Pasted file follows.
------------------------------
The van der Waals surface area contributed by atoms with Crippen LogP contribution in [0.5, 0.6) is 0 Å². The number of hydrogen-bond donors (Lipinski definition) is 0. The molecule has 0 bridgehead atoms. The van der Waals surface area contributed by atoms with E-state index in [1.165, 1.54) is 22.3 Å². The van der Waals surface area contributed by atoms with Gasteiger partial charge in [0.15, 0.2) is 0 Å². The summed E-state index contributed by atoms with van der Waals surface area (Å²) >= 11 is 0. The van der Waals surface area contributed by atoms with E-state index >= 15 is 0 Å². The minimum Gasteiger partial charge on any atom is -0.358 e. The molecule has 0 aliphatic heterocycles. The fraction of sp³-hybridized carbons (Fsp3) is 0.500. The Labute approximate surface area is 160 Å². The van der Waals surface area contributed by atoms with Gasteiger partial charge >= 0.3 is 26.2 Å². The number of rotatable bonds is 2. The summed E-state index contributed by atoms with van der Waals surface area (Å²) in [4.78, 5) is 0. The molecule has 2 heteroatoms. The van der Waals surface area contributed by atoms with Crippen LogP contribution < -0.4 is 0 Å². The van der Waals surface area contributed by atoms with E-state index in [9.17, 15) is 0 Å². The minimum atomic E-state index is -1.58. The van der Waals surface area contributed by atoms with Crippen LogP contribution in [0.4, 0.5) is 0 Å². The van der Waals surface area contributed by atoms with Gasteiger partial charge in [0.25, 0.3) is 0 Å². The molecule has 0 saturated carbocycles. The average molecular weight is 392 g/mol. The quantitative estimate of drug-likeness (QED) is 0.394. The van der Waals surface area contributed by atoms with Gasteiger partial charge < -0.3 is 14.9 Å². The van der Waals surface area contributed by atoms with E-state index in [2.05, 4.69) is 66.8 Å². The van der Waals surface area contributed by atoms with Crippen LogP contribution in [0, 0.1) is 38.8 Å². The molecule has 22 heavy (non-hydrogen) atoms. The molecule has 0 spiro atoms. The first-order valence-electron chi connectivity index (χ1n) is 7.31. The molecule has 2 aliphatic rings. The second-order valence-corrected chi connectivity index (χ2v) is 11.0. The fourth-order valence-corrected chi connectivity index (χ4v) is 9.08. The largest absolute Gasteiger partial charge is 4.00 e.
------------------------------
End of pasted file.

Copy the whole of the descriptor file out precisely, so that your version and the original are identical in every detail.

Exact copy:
The van der Waals surface area contributed by atoms with Crippen LogP contribution in [0.5, 0.6) is 0 Å². The number of hydrogen-bond donors (Lipinski definition) is 0. The molecule has 0 bridgehead atoms. The van der Waals surface area contributed by atoms with E-state index in [1.165, 1.54) is 22.3 Å². The van der Waals surface area contributed by atoms with Gasteiger partial charge in [0.15, 0.2) is 0 Å². The summed E-state index contributed by atoms with van der Waals surface area (Å²) >= 11 is 0. The van der Waals surface area contributed by atoms with E-state index >= 15 is 0 Å². The minimum Gasteiger partial charge on any atom is -0.358 e. The molecule has 0 aliphatic heterocycles. The fraction of sp³-hybridized carbons (Fsp3) is 0.500. The Labute approximate surface area is 160 Å². The van der Waals surface area contributed by atoms with Gasteiger partial charge >= 0.3 is 26.2 Å². The number of rotatable bonds is 2. The summed E-state index contributed by atoms with van der Waals surface area (Å²) in [4.78, 5) is 0. The molecule has 2 heteroatoms. The van der Waals surface area contributed by atoms with Crippen LogP contribution < -0.4 is 0 Å². The van der Waals surface area contributed by atoms with E-state index in [9.17, 15) is 0 Å². The minimum atomic E-state index is -1.58. The van der Waals surface area contributed by atoms with Crippen LogP contribution in [0.4, 0.5) is 0 Å². The van der Waals surface area contributed by atoms with Gasteiger partial charge in [0.25, 0.3) is 0 Å². The molecule has 0 saturated carbocycles. The average molecular weight is 392 g/mol. The quantitative estimate of drug-likeness (QED) is 0.394. The van der Waals surface area contributed by atoms with Gasteiger partial charge < -0.3 is 14.9 Å². The van der Waals surface area contributed by atoms with E-state index in [2.05, 4.69) is 66.8 Å². The van der Waals surface area contributed by atoms with Crippen LogP contribution in [0, 0.1) is 38.8 Å². The molecule has 22 heavy (non-hydrogen) atoms. The molecule has 0 spiro atoms. The first-order valence-electron chi connectivity index (χ1n) is 7.31. The molecule has 2 aliphatic rings. The second-order valence-corrected chi connectivity index (χ2v) is 11.0. The fourth-order valence-corrected chi connectivity index (χ4v) is 9.08. The largest absolute Gasteiger partial charge is 4.00 e.